• The male sexual brain resembles a reckless hunter, while the female sexual brain resembles a cautious detective agency.

  • Men form their sexual interests during adolescence and rarely change. Women's sexual interests are plastic and change frequently.

  • The male sexual brain is an "or gate": A single stimulus can arouse it. The female sexual brain is an "and gate": It requires many simultaneous stimuli to arouse it.

  • When it comes to sexual arousal, men prefer overweight women to underweight women, and a significant number of men seek out erotic images of women in their 40s, 50s, and 60s.

  • Women enjoy writing and sharing erotic stories with other women. The fastest growing genre of erotic stories for women are stories about two heterosexual men having sex.

  • Though the male sexual brain is much more different from the female sexual brain than is commonly believed, the sexual brain of gay men is virtually identical to that of straight men.


Featuring cutting-edge, jaw-dropping science, this wildly entertaining and controversial book helps readers understand their partner's sexual desires with a depth of knowledge unavailable from any other source. Its fascinating and occasionally disturbing findings will rock our modern understanding of sexuality, just as Kinsey's reports did sixty years ago.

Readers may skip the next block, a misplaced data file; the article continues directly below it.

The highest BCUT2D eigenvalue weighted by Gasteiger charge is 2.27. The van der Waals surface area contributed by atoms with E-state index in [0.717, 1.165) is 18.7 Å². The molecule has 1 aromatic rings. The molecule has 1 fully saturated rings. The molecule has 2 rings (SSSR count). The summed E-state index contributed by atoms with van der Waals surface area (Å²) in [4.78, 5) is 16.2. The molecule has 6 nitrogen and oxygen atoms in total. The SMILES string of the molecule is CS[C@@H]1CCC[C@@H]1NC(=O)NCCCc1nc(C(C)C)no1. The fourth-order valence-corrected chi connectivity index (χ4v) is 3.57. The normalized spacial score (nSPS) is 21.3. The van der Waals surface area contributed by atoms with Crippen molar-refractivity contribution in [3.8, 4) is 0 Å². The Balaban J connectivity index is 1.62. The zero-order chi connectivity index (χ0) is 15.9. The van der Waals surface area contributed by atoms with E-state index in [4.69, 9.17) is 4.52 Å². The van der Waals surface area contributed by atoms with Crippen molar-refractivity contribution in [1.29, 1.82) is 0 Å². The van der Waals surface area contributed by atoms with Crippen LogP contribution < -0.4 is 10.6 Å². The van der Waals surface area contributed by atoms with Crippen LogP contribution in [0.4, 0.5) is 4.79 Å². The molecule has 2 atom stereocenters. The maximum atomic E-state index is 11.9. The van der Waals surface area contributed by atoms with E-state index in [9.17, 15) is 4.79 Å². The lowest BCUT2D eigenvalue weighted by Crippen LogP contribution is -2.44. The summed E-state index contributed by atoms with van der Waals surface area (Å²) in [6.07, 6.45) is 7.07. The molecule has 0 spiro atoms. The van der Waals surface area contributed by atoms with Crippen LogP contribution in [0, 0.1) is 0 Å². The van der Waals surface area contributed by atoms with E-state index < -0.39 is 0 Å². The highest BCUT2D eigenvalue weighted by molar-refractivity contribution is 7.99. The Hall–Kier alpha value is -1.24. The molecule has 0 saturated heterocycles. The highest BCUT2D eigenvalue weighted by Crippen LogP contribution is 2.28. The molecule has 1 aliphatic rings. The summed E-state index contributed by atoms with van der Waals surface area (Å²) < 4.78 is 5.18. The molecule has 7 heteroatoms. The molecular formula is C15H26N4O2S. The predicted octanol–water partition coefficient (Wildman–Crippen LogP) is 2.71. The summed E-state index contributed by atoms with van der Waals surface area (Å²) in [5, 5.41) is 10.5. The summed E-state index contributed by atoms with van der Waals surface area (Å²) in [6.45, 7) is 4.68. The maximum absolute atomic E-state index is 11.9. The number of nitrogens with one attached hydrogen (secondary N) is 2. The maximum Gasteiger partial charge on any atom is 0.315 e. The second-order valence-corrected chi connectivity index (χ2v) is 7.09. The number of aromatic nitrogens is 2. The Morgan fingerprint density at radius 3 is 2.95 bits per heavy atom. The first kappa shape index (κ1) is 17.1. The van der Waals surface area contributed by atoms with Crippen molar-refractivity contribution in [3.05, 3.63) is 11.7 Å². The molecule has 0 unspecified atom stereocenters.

A collection of final dispatches by the famed journalist, including the first translation of the work that may have led to her murder

Anna Politkovskaya won international fame for her courageous reporting. Is Journalism Worth Dying For? is a long-awaited collection of her final writing.

Beginning with a brief introduction by the author about her pariah status, the book contains essays that characterize the self-effacing Politkovskaya more fully than she allowed in her other books. From deeply personal statements about the nature of journalism, to horrendous reports from Chechnya, to sensitive pieces of memoir, to, finally, the first translation of the series of investigative reports that Politkovskaya was working on at the time of her murder—pieces many believe led to her assassination.

Elsewhere, there are illuminating accounts of encounters with leaders including Lionel Jospin, Tony Blair, George W. Bush, and such exiled figures as Boris Berezovsky, Akhmed Zakaev, Vladimir Bukovsky. Additional sections collect Politkovskaya’s non-political writing, revealing her delightful wit, deep humanity, and willingness to engage with the unfamiliar, as well as her deep regrets about the fate of Russia.